For the Batter:
Ponni Boiled Rice / Idly rice - 1 cup
Ponni Raw Rice - 1 cup
Urad Dhal - 1/4 cup
Methi seeds - 1/4 tsp
Salt - very little
Baking Soda - 2 pinches

1) Soak the rices together with the methi seeds for atleast 4 hrs. Soak the urad dhal separately for atleast 1 hr.

2) Grind the urad dhal initially for about 10-15 minutes ( i use an ultra-grind), and then add the soaked rices. Grind to a smooth paste with water added as required. It shouldn't be too thick or thin. Add a little bit of salt (not too much), mix well and separate into 2 containers (one for savoury paniyarams and the other for sweet). Allow to ferment. I usually pull the one intended for sweet paniyarams out and refrigerate a bit sooner (say after 5 hrs) but let the savoury one stay so it can develop a slight sour taste.

Savoury Paniyarams:

Onion - 1, chopped finely
Green Chillies - 3 to 4, chopped finely
Carrots - 1 big, peeled and grated
Ginger - 1/2 inch, mincedMustard seeds - 1/2 tsp
Urad Dhal - 1/2 tsp
Channa Dhal - 1 tbsp, soaked in warm water
Curry Leaves - few, copped
Coriander leaves - few, chopped
Asafoetida - a pinch
Oil - 1 to 2 tsp

1) Heat oil and season with mustard seeds, urad dhal, channa dhal, curry leaves and asafoetida.

2) Add onions, green chillies and ginger, saute this for a few minutes till the onions soften. Toss in the grated carrot and add some salt. Cook this for a few more minutes. Add some chopped coriander leaves and mix this in with the batter. Add a couple pinches of baking soda as well.

3) This is now ready to be poured into the appam/paniyaram pan. I add a teeny tiny drop of oil in each depression and keep the flame on medium. Once the batter is poured, cover and let cook for a few minutes. Turn over with a chop stick and cook the other side as well.

4) Serve with chutney of your choice.. it's even delicious plain.

Sweet Paniyarams

Banana - 1 or 2, mashed well
Sugar/Jaggery (powdered) - to taste
Cardamom (powdered) - few pinches

1) Mash the banana and add to the batter, mix it with required amount of sugar/jaggery and a few pinches of baking soda and cardamom.

2) Heat the appam pan and add a drop of ghee into each depression, pour some of the sweet batter and cook till done. Soft, fluffy, sweet paniyarams are ready.

3) This tastes best when served at room temperature.

Friday, December 7, 2007

Carrot & Peas Sandwich

Cold mornings demand hot breakfasts... As winter sets in, the usual cereal just doesn't do the trick anymore so this hot sandwich with a creamy vegetable filling is just the perfect replacement. This also gives you a head start to your vegetable-quota for the day and is something that kids will enjoy too because of the little cheese that gets into the mix. This is easy enough to make on a weekday because the filling can be made ahead and refrigerated... a little thawing is needed after which it will heat through when making the sandwich.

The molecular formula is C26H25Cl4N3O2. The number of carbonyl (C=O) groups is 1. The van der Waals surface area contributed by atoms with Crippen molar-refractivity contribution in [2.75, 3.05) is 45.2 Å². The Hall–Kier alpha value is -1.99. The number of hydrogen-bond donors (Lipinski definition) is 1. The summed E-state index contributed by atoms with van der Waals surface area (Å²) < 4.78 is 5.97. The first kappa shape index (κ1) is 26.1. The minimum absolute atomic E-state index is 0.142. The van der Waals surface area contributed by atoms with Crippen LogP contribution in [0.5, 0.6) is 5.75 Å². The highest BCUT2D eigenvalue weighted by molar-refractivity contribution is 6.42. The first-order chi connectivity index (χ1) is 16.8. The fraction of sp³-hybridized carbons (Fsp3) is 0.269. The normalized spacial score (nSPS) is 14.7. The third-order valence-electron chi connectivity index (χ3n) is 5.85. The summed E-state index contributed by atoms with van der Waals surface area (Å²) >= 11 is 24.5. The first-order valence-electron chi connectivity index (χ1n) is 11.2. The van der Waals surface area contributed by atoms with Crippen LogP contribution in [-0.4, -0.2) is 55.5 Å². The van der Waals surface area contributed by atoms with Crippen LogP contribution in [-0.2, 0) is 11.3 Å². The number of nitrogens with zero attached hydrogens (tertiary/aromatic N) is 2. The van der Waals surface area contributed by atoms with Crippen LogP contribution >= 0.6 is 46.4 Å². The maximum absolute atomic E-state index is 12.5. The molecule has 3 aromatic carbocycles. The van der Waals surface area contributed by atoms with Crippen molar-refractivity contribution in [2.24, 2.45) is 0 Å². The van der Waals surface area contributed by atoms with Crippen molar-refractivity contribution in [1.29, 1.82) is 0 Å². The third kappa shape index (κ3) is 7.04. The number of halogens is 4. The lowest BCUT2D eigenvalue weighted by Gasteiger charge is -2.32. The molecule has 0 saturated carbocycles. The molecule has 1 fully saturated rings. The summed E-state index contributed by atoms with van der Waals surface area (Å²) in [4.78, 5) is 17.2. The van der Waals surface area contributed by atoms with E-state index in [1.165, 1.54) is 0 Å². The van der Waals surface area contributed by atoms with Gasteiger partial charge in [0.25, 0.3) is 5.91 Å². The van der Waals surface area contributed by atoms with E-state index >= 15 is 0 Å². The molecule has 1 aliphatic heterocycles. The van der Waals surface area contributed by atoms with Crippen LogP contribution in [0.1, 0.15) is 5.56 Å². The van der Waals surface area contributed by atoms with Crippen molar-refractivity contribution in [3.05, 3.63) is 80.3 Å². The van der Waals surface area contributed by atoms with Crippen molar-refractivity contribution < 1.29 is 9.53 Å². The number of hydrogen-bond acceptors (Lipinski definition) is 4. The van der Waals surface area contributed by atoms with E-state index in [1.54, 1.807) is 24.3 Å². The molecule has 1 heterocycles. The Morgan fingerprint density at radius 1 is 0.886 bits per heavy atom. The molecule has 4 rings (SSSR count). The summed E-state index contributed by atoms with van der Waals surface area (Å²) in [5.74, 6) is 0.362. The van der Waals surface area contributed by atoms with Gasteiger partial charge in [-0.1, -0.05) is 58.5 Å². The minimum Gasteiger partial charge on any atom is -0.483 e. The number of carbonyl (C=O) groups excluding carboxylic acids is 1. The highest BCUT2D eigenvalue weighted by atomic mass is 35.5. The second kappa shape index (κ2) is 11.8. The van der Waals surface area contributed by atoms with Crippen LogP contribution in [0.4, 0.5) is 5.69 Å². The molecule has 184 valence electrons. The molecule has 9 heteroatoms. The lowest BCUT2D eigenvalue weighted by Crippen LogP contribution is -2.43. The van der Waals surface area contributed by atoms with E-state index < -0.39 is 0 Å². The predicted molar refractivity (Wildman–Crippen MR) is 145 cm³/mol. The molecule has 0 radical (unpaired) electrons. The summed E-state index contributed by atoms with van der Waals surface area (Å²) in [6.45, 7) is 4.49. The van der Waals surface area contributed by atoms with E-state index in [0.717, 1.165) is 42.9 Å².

I use an electric sandwich maker but if you don't have one, make them on a tawa.
Bread Slices - 8, white or whole wheat
Carrots - 2 medium, peeled and chopped into small pieces
Peas - about 1/2 cup (I used frozen)
Onion - half of a small one, chopped finely
Green Chillies - 2, chopped finely
Coriander leaves - 1 to 2 tbsp, chopped
Grated Cheese - 1/4 to 1/3 cup (I used pepper jack)
Salt & Pepper - to taste
Butter or Margarine - as required to make sandwiches.

1) Microwave the carrots and peas with little water on high (covered) for 5 to 7 minutes till soft. Allow to cool lightly and mash (can be a bit coarse).

2) Mix the onions, green chillies, coriander leaves, cheese, salt and pepper with this carrot-peas mixture till well integrated (a fork works best). At this point you can refrigerate this or proceed to make the sandwiches.

3) Butter the bread slices on one side. Apply the filling on the un-buttered side and close with another slice. Pop them in the sandwich maker till done and golden brown. Serve warm with some ketchup or as-is.

Tuesday, December 4, 2007

Foodie pictures from long back...

While going through some older pictures I came across quite a few that I took of the food I made, long before food blogs were on my mind...

Almost all of these were taken with our camcorder so they don't have very good resolution and were mostly taken during the 2002-2003 timeperiod.
Just thought that it would be fun to share with you guys...

1) Chocolate cake made for our 1st anniversary

2) Hummus with veggies, tomato soup, garlic buns, hasbrown patties & strawberry smoothie dinner.

3) An Orange pudding I made - don't even remember the recipe now.

4) Our (first) Thalai deepavali

5) Spinach Quiche